# What is the difference between an RF amplifier's DC or quiescent operating point and the RF operating point? I chose the resistor values in the following schematic to set the DC bias point of VCE=6V and IC=5mA because the transistor data sheet gave the S-parameters at 162MHz for these values. I learned how to do this by studying the book "Rf Circuit Design" by Chris Bowick. Early on in the book he mentions that stray capacitance inherent in the DC bias network resistors can effect the "RF operating point". I know what the DC operating point is ,obviously, but what is the RF operating point and how is it effected by the stray parallel capacitance of the bias network resistors? In this case I'm referring to the stray capacitance of the 3.240K Ohm resistor only because the other three resistors are RF bypassed by the .1 micro Farad capacitors. Bowick does explain how the impedance of a resistor can lessen with an increase in frequency but I just don't know what the RF operating point of the bias network is much less how the reduced impedance of the resistor effects it.

• In typical circuit analysis, it's customary to consider the DC model (short all inductors, open all caps, resistors all ideal) and AC model separately. The AC model is simplified by assuming that resistors are ideal and that the AC component simply "rides along" on the DC op point. However, at RF frequencies, the inherent parasitic capacitance and inductance of resistors changes the operating point (imagine a capacitor in parallel and inductor in series with the 3.24k base biasing resistor). I think this is what he means by RF operating point. Dec 27 '20 at 10:13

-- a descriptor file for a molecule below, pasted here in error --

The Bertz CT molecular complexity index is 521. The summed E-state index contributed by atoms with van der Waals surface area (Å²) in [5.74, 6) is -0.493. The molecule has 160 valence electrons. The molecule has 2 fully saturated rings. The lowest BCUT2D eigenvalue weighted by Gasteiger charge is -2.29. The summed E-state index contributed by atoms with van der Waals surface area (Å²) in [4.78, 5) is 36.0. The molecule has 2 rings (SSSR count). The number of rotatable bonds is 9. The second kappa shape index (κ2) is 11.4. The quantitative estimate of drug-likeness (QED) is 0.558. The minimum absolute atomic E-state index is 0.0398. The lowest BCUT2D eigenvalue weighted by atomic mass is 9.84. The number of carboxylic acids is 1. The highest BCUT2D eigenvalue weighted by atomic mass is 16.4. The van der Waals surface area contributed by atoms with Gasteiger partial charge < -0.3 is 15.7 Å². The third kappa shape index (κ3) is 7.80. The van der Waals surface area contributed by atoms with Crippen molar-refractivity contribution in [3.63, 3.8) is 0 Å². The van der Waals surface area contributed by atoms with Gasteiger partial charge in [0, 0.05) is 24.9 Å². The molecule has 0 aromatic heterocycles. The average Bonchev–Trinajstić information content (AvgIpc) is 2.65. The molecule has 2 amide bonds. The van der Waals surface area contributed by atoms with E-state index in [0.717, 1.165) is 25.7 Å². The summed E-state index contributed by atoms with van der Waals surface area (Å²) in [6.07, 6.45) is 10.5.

• @Buck8pe that sounds like an answer to me. Dec 28 '20 at 4:51
• So exactly what happens to the amplifier if the DC and AC operating points don't match? Does it change the AC, or in this case, the RF load line like a class A audio amplifier? And if it changes the load line, how is the collector saturating current and the emitter to collector cutoff voltage calculated? Dec 28 '20 at 5:33